GDWS Open Days 2011
Somerled’s Last Stand 1164
Somerled, King of Argyll and Lord of the Isles died at the Battle of Bargarran (sometimes called Knock or Inchinnan) in 1164. His Islesmen, Manx and Irish allies were defeated by a Norman/Scots army led by the High Steward, Walter Fitz-Alan. We actually know very little about the battle or the forces involved, so this wargame is somewhat conjectural.
Somerled was born around 1100 the son of Gilliebride who was exiled in Ireland from his lands in Morvern. There is much debate about his antecedence, with some arguing for a Viking link, and others an Irish or Scots heritage. From about 1130, Somerled led a brilliant campaign to recapture Argyll from the Norse and eventually became King of Argyll. This was a largely independent entity from the lands controlled by the King of Scots during this period.
He married the daughter of the King of Man and was embroiled in the succession conflicts, including two major sea battles in 1156 and 1158. By 1160, Somerled controlled a Gaelic-Norse kingdom that covered much of the western seaboard from the Isle of Man up to the Butt of Lewis. Whilst his Kingdom was split up among his sons after his death, the Lordship of the Isles was not fully incorporated into Scotland until the 15th Century. Prince Charles holds the current title. In 2005 an Oxford University study concluded that Somerled has possibly 500,000 living descendants, making him the second most common currently known ancestor after Genghis Khan. These include a quarter of Macdonalds, a third of McDougalls, and 40 percent of MacAlisters as direct paternal descendents of Somerled.
Mainland Scotland during this period was also changing. David I, brought up in post-conquest Norman England, made sweeping changes to the social and political order. He introduced feudalism with large numbers of knights as well as endowing monasteries and generally strengthening the position of the Catholic Church. He appears to have had a working relationship with Somerled, possibly including his participation in the Battle of the Standard in 1138, but this broke down after David’s death.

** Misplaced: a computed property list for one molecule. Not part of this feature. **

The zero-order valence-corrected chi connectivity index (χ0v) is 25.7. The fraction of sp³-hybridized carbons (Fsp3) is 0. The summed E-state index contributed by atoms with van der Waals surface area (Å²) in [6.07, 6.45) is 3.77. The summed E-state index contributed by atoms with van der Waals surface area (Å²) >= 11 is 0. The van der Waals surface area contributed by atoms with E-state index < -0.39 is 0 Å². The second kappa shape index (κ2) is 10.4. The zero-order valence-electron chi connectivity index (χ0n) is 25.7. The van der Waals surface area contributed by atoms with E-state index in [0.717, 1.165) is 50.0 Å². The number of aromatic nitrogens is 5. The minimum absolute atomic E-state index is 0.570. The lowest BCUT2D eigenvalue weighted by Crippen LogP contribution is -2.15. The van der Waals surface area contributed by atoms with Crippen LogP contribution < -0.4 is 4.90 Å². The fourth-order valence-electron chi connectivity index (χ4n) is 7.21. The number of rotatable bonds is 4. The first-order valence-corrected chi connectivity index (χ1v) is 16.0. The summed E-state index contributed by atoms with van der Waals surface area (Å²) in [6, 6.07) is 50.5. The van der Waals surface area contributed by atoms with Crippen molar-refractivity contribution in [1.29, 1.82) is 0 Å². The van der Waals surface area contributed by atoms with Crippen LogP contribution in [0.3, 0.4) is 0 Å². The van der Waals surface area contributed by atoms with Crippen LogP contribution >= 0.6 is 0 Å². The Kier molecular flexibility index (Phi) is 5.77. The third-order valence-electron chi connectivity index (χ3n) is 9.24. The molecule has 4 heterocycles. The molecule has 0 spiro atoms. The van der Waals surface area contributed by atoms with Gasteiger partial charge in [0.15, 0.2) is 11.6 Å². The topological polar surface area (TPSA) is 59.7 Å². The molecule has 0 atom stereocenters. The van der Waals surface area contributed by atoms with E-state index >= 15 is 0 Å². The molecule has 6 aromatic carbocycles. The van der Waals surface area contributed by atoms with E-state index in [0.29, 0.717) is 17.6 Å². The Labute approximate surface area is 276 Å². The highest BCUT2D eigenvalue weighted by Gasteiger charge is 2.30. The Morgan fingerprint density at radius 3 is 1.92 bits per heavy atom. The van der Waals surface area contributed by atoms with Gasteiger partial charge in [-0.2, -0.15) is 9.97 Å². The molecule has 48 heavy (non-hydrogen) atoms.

It is believed that after David’s death Somerled became concerned over the growing power of the Stewards of Renfrew (later the Stewarts) and other Anglo-Norman lords in the West of Scotland. He organised a punitive expedition with Manx and Irish allies on their lands in the lower Clyde. He landed somewhere near Renfrew where the Steward had a castle and the Bishop of Glasgow had lands. The Scots army would probably consist of Anglo-Norman troops and mercenaries plus more traditional Scots led by local Thanes.
We know virtually nothing about the site or the battle itself other than the ground was marshy to negate the power of the mounted knights. Somerled either died in the battle or was assassinated the night before. Either way; the Islesmen fled to their boats. The victory is commemorated in a poem by a Glaswegian cleric, the Song on the Death of Somerled, which ascribed the victory to the power of St Kentigern.
Our re-fight of the battle uses 28mm figures from a variety of figure ranges. The rules are Warhammer Ancient Battles (Version 2).
A good modern history is Somerled: Hammer of the Norse by Kathleen MacPhee. A broader history is Kingdom of the Isles 1100-1336 by Andrew McDonald and for mainland Scotland, Kingship and Unity: Scotland 1000-1306 by G.Harrow. Nigel Tranter’s fictional account Lord of the Isles is a great read.